On Friday, April 30, 2021, the Ohio Women’s Bar Association presented the 2021 Diversity & Inclusion Sponsor Award to Perez Morris LLC at the OWBA-OWBF Annual Meeting in Columbus, Ohio. The OWBA Diversity & Inclusion Sponsor Award recognizes recognize a law firm, company or other legal organization that has a demonstrated commitment to promoting diversity and inclusion within the profession. OWBA President-Elect Jayme Smoot presented the award to Sarah Perez, Firm Managing Partner at Perez Morris LLC. The firm also received the OWBA D&I Champion Award in 2018.
During the Annual Meeting Luncheon, the following was shared from nomination letters submitted on behalf of Perez Morris:
“As one of the largest women law firms in Central Ohio, Perez Morris is committed to diversity, equity and inclusion in law and in community. The firm believes that promoting diversity cannot simply be an aspirational initiative, but something that is woven into the very nature of business. This philosophy demands that law firms must act with intentionality in order to recruit, support, and empower minority and female attorneys, particularly women of color. This continuous commitment to this mission results in the betterment of both the firm’s work and culture. Leading by example, the firm is dedicated to creating opportunities for the underrepresented and underserved as an employer and partner.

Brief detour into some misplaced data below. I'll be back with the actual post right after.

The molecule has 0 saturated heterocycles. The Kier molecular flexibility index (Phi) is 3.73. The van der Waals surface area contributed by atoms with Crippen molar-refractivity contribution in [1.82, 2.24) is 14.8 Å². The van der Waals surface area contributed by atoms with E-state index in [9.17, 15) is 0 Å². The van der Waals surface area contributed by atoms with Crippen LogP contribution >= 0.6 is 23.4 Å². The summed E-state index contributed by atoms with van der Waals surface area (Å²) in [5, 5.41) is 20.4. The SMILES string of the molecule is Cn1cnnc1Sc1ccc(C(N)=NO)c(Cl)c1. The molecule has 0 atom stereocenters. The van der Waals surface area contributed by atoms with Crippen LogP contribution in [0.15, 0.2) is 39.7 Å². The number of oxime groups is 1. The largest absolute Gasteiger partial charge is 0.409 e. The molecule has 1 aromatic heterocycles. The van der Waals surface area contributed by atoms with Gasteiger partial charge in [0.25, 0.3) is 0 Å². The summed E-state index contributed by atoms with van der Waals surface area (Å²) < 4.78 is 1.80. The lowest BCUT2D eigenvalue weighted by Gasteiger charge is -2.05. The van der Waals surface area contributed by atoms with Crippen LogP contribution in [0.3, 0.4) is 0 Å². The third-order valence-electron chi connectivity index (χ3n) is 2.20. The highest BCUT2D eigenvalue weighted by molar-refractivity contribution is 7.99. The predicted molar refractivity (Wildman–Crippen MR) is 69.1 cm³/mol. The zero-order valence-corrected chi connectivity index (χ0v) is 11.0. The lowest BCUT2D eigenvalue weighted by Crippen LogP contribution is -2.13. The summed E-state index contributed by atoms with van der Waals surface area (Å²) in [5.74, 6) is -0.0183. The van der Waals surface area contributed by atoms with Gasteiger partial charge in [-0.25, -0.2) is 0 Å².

A pillar of the community for more than 20 years, Perez Morris has always had a dedication to lifting up the underserved. The firm seeks to create lasting impact on the community, particularly by moving roadblocks to economic opportunity to increase diversity and to support a stable, strong workforce. Strategically focusing its giving, pro bono and advocacy efforts on causes with underlying diversity challenges like single families and homelessness, Perez Morris is making a difference.
During the pandemic, Perez Morris expanded its community outreach efforts to meet the increased needs of local families. At Etna Road Elementary in Whitehall, nearly all students and their families identify as economically disadvantaged, with 80% being non-English language learners.”